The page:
Abstract

After 5 years of imatinib treatment 40–50% of chronic myeloid leukaemia (CML) patients will have stable undetectable BCR-ABL by real-time quantitative RT-PCR (RQ-PCR) using strict sensitivity criteria (‘complete molecular response’, CMR). Many patients who stop imatinib in CMR will relapse, but small numbers have been reported with sustained CMR after imatinib withdrawal. We designed a non-randomised prospective Phase 2 study of imatinib withdrawal in adult chronic phase CML patients in CMR for ≥2 years (ACTRN012606000118505). Patients were treated in multiple centres around Australia, and RQ-PCR for BCR-ABL was performed centrally: monthly for the first year after imatinib withdrawal, and 2-monthly in the second year. Molecular relapse was defined as a single PCR result above the level of major molecular response (MMR) or any two consecutive positive results. Molecular relapse was treated with imatinib and patients were monitored monthly for 12 months to assess response to retreatment. Patients were enrolled in two cohorts: imatinib de novo (IM only, n=5) and imatinib after prior interferon therapy (IFN-IM, n=13). The median duration of prior IFN was 39 months. Both cohorts continue to accrue. For all 18 patients the median age at study entry was 58 years; 44% were male. The median duration of imatinib treatment was 60 months (R40-89). The Kaplan-Meier estimate of the rate of sustained CMR after 12 months off treatment was 67% (95% confidence interval 40–85%, see Figure). Ten of 13 IFN-IM patients (77%) remain in CMR, and 7 of these have been in CMR for at least 12 months without treatment (maximum 23 months). The median follow-up in the IM only patients is currently only 7 months (R1-15), and 3/5 remain in CMR. All molecular relapses in both groups have occurred within 5 months of stopping imatinib. The median duration of prior imatinib treatment was not different in the 5 patients with loss of CMR (76 months) versus those in stable CMR (60 months; p=0.59). Among the 5 patients with loss of CMR the median time to molecular relapse was 3 months (range 2–5 months). Two relapsing patients lost MMR, and 3 had detectable BCR-ABL mRNA below this level. No patient has experienced haematological relapse or developed a kinase domain mutation. At last follow-up all 5 relapsing patients had regained CMR after a median of 5 months of re-treatment with imatinib. Patient-specific DNA Q-PCR assays were developed to test whether minimal residual disease (MRD) was detectable in genomic DNA in patients in CMR defined by RQ-PCR for BCR-ABL mRNA. Results are available for 6 patients, 3 of whom have relapsed. One relapsing patient had BCR-ABL DNA detected prior to imatinib withdrawal. In the remaining 2 relapsing patients BCR-ABL DNA was detected after imatinib withdrawal, but 2–3 months prior to the detection of BCR-ABL mRNA by RQ-PCR. BCR-ABL DNA increased by at least 1-log between the time of the first positive result and the detection of molecular relapse by RQ-PCR. The 3 patients in stable CMR had no detectable BCR-ABL DNA. In conclusion, with close molecular monitoring imatinib withdrawal in stable CMR appears to be safe: currently all patients are either in stable CMR off treatment or back in CMR after re-treatment. Withdrawal of effective treatment outside the setting of a clinical trial is not recommended. Monitoring of MRD by genomic DNA Q-PCR was able to detect molecular relapse prior to mRNA RQ-PCR, and shows promise for the prospective identification of patients at high risk of relapse. There is an apparent dichotomy of response between early molecular relapse and durable CMR, at least in patients treated with imatinib after IFN. It is too early to identify clinical or laboratory factors (such as prior IFN treatment) that may influence the probability of sustained CMR without treatment.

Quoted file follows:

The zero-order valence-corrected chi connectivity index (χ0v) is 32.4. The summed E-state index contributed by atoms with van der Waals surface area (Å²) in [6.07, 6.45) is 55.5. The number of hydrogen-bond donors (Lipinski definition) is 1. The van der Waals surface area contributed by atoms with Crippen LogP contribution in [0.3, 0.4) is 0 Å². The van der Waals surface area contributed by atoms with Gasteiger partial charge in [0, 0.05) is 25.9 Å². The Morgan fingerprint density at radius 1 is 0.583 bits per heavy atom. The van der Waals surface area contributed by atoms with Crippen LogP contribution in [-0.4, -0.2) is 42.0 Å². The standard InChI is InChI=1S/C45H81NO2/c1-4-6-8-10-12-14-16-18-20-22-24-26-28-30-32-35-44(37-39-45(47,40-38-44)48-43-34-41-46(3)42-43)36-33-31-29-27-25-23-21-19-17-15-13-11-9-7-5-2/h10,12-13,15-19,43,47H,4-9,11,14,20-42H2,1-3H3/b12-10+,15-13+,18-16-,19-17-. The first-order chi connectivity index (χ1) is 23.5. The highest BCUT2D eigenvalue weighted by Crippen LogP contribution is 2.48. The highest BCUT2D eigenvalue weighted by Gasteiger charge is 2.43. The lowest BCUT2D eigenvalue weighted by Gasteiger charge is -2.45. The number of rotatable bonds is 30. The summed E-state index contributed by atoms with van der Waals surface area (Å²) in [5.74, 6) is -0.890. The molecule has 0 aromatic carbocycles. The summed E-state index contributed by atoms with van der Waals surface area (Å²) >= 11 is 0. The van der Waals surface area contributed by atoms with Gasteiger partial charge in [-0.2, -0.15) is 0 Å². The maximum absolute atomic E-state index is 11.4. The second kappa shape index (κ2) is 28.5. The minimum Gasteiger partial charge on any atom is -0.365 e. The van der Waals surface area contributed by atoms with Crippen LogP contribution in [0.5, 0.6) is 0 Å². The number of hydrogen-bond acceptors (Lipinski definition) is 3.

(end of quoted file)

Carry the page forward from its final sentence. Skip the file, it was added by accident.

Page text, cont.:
Disclosures: Ross:Novartis Pharmaceuticals: Honoraria, Research Funding. Grigg:Novartis Pharmaceuticals: Honoraria, Research Funding. Schwarer:Novartis Pharmaceuticals: Honoraria, Research Funding. Arthur:Novartis Pharmaceuticals: Honoraria, Research Funding. Loftus:Novartis Pharmaceuticals: Employment. Mills:Novartis Pharmaceuticals: Honoraria. Filshie:Novartis Pharmaceuticals: Honoraria, Research Funding. Seymour:Novartis Pharmaceuticals: Honoraria, Research Funding. Branford:Novartis Pharmaceuticals: Honoraria, Research Funding. Hughes:Novartis Pharmaceuticals: Honoraria, Research Funding, Speakers Bureau.

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